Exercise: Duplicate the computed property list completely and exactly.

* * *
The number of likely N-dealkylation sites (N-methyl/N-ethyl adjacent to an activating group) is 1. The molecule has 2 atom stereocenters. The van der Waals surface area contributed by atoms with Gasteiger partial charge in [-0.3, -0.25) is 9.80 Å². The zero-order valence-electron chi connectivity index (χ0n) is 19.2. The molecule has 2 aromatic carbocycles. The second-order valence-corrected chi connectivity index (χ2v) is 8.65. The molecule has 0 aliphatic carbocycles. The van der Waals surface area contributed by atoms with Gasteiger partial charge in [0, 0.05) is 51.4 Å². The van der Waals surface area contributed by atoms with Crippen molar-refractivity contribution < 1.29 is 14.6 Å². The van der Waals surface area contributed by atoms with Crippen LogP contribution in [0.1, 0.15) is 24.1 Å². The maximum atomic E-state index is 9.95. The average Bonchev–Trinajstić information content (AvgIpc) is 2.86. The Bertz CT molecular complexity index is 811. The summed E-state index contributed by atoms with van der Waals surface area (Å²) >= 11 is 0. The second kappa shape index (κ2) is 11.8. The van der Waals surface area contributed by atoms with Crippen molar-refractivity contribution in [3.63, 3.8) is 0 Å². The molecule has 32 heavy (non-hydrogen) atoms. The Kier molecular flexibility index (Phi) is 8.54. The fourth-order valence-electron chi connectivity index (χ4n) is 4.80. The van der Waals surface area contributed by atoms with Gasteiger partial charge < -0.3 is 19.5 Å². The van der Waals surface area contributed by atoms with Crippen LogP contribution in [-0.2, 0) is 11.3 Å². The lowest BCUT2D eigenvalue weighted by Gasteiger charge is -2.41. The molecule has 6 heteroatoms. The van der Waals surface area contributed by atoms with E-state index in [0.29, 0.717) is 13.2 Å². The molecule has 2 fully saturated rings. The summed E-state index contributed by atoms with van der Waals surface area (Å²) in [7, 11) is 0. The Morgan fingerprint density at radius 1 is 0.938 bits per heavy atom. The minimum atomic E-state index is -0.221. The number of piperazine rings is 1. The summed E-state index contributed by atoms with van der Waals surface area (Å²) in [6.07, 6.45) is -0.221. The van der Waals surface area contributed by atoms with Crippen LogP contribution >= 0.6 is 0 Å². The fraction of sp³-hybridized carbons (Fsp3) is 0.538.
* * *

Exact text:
The number of likely N-dealkylation sites (N-methyl/N-ethyl adjacent to an activating group) is 1. The molecule has 2 atom stereocenters. The van der Waals surface area contributed by atoms with Gasteiger partial charge in [-0.3, -0.25) is 9.80 Å². The zero-order valence-electron chi connectivity index (χ0n) is 19.2. The molecule has 2 aromatic carbocycles. The second-order valence-corrected chi connectivity index (χ2v) is 8.65. The molecule has 0 aliphatic carbocycles. The van der Waals surface area contributed by atoms with Gasteiger partial charge in [0, 0.05) is 51.4 Å². The van der Waals surface area contributed by atoms with Crippen molar-refractivity contribution < 1.29 is 14.6 Å². The van der Waals surface area contributed by atoms with Crippen LogP contribution in [0.1, 0.15) is 24.1 Å². The maximum atomic E-state index is 9.95. The average Bonchev–Trinajstić information content (AvgIpc) is 2.86. The Bertz CT molecular complexity index is 811. The summed E-state index contributed by atoms with van der Waals surface area (Å²) >= 11 is 0. The second kappa shape index (κ2) is 11.8. The van der Waals surface area contributed by atoms with Crippen molar-refractivity contribution in [3.63, 3.8) is 0 Å². The molecule has 32 heavy (non-hydrogen) atoms. The Kier molecular flexibility index (Phi) is 8.54. The fourth-order valence-electron chi connectivity index (χ4n) is 4.80. The van der Waals surface area contributed by atoms with Gasteiger partial charge < -0.3 is 19.5 Å². The van der Waals surface area contributed by atoms with Crippen LogP contribution in [-0.2, 0) is 11.3 Å². The lowest BCUT2D eigenvalue weighted by Gasteiger charge is -2.41. The molecule has 6 heteroatoms. The van der Waals surface area contributed by atoms with E-state index in [0.29, 0.717) is 13.2 Å². The molecule has 2 fully saturated rings. The summed E-state index contributed by atoms with van der Waals surface area (Å²) in [7, 11) is 0. The Morgan fingerprint density at radius 1 is 0.938 bits per heavy atom. The minimum atomic E-state index is -0.221. The number of piperazine rings is 1. The summed E-state index contributed by atoms with van der Waals surface area (Å²) in [6.07, 6.45) is -0.221. The van der Waals surface area contributed by atoms with Crippen LogP contribution >= 0.6 is 0 Å². The fraction of sp³-hybridized carbons (Fsp3) is 0.538.